It wouldn't be hard to make the argument that Yonge and Bloor is the heart of Toronto. It's the dividing line between downtown and midtown, it's where our two most prominent subway lines meet, and soon it'll be the city's tallest intersection as well.
How long it maintains the latter mantle will depend on what happens with other super tall developments and whether or not Cumberland Terrace is revamped over the next decade, but the immediate future of this corner is likely to change the way Toronto sees itself.
We already have plenty of tall buildings, sure, but what's currently happening at Yonge and Bloor sets a new precedent. These will be incredibly tall towers but also sites with extremely valuable retail space, including a sprawling new Nordstrom Rack.
Great Gulf's One Bloor East, the first of the dual arrows set to stick out of this urban bullseye, has already reached 257 metres, while Mizrahi's The One is on the way at 304 metres.
Right now, The One is just an empty lot on the southwest side of the intersection marked by a lone historical structure that will eventually be incorporated into the retail levels of the huge mixed use project.
What's striking about the eventual home of what will at least temporarily be Toronto's tallest building is how small the footprint of the site is. While the east side of the intersection looked like a huge scar when it was razed back in 2008, its neighbour will do more with less.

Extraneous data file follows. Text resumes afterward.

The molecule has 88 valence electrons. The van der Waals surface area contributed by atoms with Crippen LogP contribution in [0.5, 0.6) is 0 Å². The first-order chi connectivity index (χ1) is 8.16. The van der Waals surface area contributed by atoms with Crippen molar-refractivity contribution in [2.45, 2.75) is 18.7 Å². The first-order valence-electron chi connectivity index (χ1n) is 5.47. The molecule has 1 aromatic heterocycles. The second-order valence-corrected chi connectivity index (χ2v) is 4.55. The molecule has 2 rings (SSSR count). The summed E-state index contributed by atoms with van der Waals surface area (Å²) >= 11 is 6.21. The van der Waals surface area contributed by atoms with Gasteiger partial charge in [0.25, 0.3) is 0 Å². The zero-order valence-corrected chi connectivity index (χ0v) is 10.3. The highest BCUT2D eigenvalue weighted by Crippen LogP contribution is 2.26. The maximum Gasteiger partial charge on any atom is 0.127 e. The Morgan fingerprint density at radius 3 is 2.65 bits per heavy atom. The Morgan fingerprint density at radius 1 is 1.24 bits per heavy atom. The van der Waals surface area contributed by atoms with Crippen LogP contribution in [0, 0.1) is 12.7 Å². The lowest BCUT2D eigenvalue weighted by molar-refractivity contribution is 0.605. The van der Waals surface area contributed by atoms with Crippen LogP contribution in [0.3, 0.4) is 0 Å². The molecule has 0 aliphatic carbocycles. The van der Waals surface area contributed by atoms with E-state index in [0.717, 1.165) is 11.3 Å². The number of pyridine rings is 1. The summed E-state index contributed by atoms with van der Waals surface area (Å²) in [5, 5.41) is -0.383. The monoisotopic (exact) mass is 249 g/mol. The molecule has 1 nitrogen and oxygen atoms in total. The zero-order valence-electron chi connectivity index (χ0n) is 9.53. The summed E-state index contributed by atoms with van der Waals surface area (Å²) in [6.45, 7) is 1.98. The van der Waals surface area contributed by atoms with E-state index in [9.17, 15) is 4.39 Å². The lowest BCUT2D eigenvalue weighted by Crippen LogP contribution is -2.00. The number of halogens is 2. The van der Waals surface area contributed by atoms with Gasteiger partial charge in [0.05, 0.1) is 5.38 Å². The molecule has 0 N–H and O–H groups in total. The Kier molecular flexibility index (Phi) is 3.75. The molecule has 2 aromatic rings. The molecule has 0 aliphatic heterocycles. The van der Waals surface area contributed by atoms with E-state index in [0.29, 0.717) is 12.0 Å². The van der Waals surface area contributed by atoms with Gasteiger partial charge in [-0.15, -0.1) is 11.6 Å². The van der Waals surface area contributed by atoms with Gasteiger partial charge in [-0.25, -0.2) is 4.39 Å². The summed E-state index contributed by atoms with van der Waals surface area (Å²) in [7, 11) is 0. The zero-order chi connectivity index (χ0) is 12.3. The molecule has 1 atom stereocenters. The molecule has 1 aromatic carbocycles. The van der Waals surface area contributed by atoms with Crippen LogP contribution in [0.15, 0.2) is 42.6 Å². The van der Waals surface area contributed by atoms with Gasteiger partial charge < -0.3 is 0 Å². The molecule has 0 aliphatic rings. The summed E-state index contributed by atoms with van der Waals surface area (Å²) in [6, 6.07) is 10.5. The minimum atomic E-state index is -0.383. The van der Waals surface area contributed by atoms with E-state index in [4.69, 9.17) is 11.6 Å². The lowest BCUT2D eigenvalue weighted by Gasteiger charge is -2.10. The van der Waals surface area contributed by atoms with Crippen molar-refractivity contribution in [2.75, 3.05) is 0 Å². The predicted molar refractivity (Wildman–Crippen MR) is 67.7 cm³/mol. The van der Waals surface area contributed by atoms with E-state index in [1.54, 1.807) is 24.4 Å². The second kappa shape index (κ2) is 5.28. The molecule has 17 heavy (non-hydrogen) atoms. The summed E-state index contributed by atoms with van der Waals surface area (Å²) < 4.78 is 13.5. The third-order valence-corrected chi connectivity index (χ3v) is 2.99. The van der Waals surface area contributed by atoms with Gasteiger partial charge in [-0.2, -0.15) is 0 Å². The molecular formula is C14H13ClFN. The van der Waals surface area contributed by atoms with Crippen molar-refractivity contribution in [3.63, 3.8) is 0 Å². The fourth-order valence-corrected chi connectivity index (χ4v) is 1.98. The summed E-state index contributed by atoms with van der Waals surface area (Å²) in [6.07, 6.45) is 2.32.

What that boils down to is that there's going to be some major density here — 28.3 times the area of the site to be exact. By contrast, One Bloor East comes in at 17.3 times its site area, and you wouldn't consider it a slouch in this department.
Both of these buildings will dwarf the 1970s legacy of the intersection in the form of Two Bloor East and Two Bloor West, which hover at 34 storeys each. The roughly 40 years that separate the north and south side developments are tidily represented by 40 storeys of height.
Designed by Hariri Pontarini and Foster + Partners (with input from Core Architects), respectively, both One Bloor East and The One aim to be show stoppers beyond just their floor counts.
The former is all about curved lines, while the latter uses a lattice-like skeleton to draw visual interest to the cladding, which will glow with a golden hue in the evening and at night.
They've played around with the design of The One a fair bit since it was first proposed, but from the street, the sentiment remains the same. The sidewalks will be widened thanks to an overhanging section of the building, which will help confer the importance of the corner.
The extra space will also be crucial given how many more people will be using the intersection. Over and above all the people set to live here (over 30 floors of One Bloor East are already occupied), the eight storeys of retail at The One will add lots of activity to the street.
Yonge and Bloor has been a vibrant intersection for over a century, but in the years ahead, it's poised to become one of the city's most important hubs, where thousands of people will live, work, and shop all within a few metres of one another.
This isn't an entirely new way of planning for Toronto, but the scale of what's going on here is groundbreaking. Density of this kind has often been frowned upon in this city, but at Yonge and Bloor things are only looking up.
by Derek Flack via blogTO
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